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Recently, chocolate has been near and dear to my heart.  From the coffee-chocolate flavored beer at Blue Lab last night at the FD fund raiser, to the inappropriate “Sophia’s Chocolate” nickname a friend of mine just incurred from his fraternity composite, chocolate has been on my mind.  But the world could be facing a severe chocolate shortage by 2020, says a March 14th Business Week article.

Aztecs believed that the god Quetzalcoatl was cast away by the other gods for sharing chocolate with humans, and cocoa beans were used as currency by the Aztecs who required it as a form of tax or tribute to lands they ruled over.  When the chocolate craze hit Europe, it drove the slave market, as growing the beans is labor intensive, slow, and all around unpleasant.  This brings us to today’s issue:

Demand for chocolate continues to grow, the industry expanding handsomely.  The worldwide increase of the middle class has added many more consumers who have the disposable income to buy chocolate (considered a luxury good).

“China, India and other developing nations are gradually finding their sweet-tooths. Brazil, itself a producer, is nibbling itself into the band of top-consuming countries. Europe and the U.S. consume almost 70 percent of the world’s cocoa; West Africa now accounts for more than 70 percent of global cocoa production. Between 2002 and 2010, increased cocoa consumption in Europe and the U.S. made up 46 percent of global growth, or 337,000 metric tons, according to the International Cocoa Association.” –Bloomberg

Cocoa farmers (who mostly are located in remote parts of West Africa and Southeast Asia) on the other hand are hurting, being some of the poorest farmers in the world, with declining crops yield, income, and quality of life.  They don’t have access to the training and tools needed to sustain the increases in productivity necessary to meet future demand.  Governments and research have largely not invested in cocoa for the necessary advancements in cocoa farming (particularly compared to soy, wheat, and corn), resulting in little modernization in the farming techniques (still using machetes rather than plows).  Rehabilitation of farming practices and increased technologies can more than triple crop and income for these poor farmers.  Here again, we see an increase in technology necessary for a rotation upward of productivity, and these farmers could really use it.

Furthermore, though a social issue, modern cocoa farming has led to child-trafficking, child-labor, slavery, conflict financing, to name just a few specifics of a generally bad working condition for the farmers.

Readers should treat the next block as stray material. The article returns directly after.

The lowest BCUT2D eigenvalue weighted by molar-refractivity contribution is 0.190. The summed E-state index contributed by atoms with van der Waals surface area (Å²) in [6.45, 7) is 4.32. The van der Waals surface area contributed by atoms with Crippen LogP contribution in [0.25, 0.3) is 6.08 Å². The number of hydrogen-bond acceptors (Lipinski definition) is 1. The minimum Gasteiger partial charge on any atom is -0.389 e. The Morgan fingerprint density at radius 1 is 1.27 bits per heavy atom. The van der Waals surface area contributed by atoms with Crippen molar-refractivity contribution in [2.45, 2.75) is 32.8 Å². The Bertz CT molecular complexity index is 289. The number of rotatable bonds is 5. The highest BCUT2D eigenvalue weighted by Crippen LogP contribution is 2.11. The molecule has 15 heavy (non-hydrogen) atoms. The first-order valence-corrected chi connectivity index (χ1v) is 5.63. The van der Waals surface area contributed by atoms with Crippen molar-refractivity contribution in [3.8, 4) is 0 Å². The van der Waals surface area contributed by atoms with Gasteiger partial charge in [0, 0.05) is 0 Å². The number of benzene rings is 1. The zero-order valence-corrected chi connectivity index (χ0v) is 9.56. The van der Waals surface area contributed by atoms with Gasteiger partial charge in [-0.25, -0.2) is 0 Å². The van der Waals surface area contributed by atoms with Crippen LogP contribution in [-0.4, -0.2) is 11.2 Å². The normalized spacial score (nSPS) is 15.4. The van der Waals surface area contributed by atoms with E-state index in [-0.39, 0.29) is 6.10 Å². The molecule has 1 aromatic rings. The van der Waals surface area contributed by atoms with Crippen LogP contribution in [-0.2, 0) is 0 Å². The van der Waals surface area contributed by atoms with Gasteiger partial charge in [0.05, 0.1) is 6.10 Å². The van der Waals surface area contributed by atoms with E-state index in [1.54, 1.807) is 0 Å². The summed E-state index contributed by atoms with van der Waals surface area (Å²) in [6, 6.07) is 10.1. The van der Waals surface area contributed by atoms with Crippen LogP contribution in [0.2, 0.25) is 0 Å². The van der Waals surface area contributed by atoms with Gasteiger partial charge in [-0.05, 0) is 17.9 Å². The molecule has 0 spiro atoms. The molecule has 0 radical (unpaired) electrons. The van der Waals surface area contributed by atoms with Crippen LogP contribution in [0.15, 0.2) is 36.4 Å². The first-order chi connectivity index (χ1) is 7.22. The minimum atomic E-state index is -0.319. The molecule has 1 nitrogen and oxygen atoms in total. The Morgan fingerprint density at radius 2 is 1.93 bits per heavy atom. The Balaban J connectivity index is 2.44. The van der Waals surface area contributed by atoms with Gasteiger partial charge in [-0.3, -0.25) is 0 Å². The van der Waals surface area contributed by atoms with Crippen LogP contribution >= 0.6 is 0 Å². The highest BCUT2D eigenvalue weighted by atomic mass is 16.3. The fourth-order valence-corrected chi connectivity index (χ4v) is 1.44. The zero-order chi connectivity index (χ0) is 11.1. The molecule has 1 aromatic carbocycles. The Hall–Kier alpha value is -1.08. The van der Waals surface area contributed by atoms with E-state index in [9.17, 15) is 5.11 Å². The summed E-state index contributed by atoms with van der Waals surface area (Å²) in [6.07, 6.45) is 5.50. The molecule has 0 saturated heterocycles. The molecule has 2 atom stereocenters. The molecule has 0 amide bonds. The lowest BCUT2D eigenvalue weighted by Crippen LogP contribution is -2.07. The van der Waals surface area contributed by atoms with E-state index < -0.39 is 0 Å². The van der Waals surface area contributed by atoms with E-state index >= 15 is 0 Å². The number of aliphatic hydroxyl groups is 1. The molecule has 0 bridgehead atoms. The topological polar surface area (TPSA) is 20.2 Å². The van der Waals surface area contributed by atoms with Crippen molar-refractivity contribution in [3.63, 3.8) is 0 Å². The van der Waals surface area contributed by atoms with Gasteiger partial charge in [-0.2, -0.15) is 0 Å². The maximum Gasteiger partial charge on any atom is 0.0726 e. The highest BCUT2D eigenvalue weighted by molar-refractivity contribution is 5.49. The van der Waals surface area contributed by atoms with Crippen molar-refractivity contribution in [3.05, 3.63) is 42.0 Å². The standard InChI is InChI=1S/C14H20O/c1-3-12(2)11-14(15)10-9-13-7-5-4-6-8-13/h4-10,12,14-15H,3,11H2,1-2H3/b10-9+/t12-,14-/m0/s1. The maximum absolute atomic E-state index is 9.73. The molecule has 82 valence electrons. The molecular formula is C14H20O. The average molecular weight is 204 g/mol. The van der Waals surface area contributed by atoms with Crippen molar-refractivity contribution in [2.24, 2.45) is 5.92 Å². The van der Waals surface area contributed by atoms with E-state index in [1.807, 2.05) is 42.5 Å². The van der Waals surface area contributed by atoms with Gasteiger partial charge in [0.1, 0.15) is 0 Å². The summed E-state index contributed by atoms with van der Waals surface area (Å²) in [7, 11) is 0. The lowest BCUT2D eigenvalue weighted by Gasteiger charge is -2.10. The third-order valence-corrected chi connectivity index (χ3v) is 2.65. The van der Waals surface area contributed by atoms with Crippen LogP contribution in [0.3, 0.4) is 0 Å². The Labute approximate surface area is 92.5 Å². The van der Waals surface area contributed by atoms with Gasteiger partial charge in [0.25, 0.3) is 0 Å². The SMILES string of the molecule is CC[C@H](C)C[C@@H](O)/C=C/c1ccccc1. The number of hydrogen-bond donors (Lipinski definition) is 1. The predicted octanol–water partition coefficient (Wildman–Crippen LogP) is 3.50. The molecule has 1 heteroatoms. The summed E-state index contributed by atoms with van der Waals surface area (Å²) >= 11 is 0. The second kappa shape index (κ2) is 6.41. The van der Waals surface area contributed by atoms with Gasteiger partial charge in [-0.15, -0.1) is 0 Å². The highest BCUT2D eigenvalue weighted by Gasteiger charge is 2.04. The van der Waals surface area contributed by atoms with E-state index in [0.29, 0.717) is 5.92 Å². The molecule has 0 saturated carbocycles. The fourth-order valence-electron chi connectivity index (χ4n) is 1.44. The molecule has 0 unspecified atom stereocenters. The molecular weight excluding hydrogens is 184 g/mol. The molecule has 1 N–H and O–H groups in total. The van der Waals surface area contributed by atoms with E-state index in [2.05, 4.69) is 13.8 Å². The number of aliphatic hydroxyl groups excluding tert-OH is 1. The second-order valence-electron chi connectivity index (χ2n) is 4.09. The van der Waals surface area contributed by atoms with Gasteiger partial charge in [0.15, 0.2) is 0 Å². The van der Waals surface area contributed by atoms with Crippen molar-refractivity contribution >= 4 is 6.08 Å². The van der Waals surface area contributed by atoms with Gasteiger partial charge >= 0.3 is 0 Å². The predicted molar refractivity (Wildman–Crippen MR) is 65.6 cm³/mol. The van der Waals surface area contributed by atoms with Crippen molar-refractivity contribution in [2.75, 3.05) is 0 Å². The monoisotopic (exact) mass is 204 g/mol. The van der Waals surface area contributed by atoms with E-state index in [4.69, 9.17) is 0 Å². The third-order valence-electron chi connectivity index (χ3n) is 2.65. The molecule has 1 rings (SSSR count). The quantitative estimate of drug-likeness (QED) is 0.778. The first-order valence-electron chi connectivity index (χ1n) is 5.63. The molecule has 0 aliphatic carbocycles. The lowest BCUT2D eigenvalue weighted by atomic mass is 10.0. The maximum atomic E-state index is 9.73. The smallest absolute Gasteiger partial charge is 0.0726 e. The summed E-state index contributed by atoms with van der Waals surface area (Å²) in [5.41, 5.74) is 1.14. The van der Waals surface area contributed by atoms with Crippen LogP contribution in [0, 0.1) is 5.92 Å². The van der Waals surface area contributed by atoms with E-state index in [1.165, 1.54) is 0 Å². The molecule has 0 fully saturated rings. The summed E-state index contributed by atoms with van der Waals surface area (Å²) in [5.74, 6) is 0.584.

Further: 2014-03-14,
bloomberg 2013-03-28 and an interesting site on child labor and slavery associated with cocoa farming) plus the rainforest alliance and World Cocoa Foundation


  1. kuveke kuveke

    This is a tough situation, especially because in the case of easily produced goods like chocolate capital and labor are easily substituted although such capital investments can be hard to justify when cheap labor is plentiful. On top of this if these farmers were able to produce triple the amount of chocolate prices would certainly fall. While in the long run cheaper prices might encourage more demand through exposure in emerging markets like India and China I would be willing to bet that those farmers could ill afford to take a hit in their wages.

  2. James Dillard James Dillard

    The exploitation of labor used in chocolate production is obviously an issue. Makers and producers should team up in order to make sure that these farmers have the ability to produce more. Investing in capital which can increase profits for growers and workers at the bottom of the chocolate process can then begin to commensurate to other production processes which are more productive. If there are kinks at any point in the entire process, we shall soon come upon dead weight loss and a disequilibrium.

  3. Macroeconomics! – if an economy is awash in chocolate, then two issues arise. One is the curse of an excess of resources causing a currency to appreciate. The other is the temptation of governments to act as monopsonists, buying at a low price from farmers and then trying to sell at a higher price in global markets.

    In the background, as others noted, is the ease of entry (over a multi-year time frame) such that production earns zero economic profits. Note that the exploitation can be self-exploitation, smallholders who on a family basis provide more labor inputs than is economically rational. Check out cocoa in Ecuador and in Ghana – remember that it is a New World plant!

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